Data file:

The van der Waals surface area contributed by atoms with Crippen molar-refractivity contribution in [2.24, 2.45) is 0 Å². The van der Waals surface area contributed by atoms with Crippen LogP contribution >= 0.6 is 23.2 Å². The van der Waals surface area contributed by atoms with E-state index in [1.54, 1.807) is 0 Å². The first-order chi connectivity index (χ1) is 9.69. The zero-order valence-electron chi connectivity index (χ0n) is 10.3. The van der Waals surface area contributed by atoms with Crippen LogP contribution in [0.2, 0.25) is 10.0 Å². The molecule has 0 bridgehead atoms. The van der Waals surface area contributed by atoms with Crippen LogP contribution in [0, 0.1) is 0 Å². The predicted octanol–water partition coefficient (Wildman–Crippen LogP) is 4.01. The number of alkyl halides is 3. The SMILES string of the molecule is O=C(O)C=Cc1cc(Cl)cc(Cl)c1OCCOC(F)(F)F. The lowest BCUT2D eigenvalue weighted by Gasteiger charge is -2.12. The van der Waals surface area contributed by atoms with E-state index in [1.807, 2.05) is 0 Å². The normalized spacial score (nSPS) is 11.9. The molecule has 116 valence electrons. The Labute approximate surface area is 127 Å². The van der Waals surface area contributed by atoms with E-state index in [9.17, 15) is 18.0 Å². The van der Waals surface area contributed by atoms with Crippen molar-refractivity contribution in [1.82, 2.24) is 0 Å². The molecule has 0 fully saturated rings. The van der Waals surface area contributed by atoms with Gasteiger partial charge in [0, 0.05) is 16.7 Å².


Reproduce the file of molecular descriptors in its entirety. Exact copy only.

The van der Waals surface area contributed by atoms with Crippen molar-refractivity contribution in [2.24, 2.45) is 0 Å². The van der Waals surface area contributed by atoms with Crippen LogP contribution >= 0.6 is 23.2 Å². The van der Waals surface area contributed by atoms with E-state index in [1.54, 1.807) is 0 Å². The first-order chi connectivity index (χ1) is 9.69. The zero-order valence-electron chi connectivity index (χ0n) is 10.3. The van der Waals surface area contributed by atoms with Crippen LogP contribution in [0.2, 0.25) is 10.0 Å². The molecule has 0 bridgehead atoms. The van der Waals surface area contributed by atoms with Crippen LogP contribution in [0, 0.1) is 0 Å². The predicted octanol–water partition coefficient (Wildman–Crippen LogP) is 4.01. The number of alkyl halides is 3. The SMILES string of the molecule is O=C(O)C=Cc1cc(Cl)cc(Cl)c1OCCOC(F)(F)F. The lowest BCUT2D eigenvalue weighted by Gasteiger charge is -2.12. The van der Waals surface area contributed by atoms with E-state index in [1.807, 2.05) is 0 Å². The normalized spacial score (nSPS) is 11.9. The molecule has 116 valence electrons. The Labute approximate surface area is 127 Å². The van der Waals surface area contributed by atoms with E-state index in [9.17, 15) is 18.0 Å². The van der Waals surface area contributed by atoms with Crippen molar-refractivity contribution in [1.82, 2.24) is 0 Å². The molecule has 0 fully saturated rings. The van der Waals surface area contributed by atoms with Gasteiger partial charge in [0, 0.05) is 16.7 Å².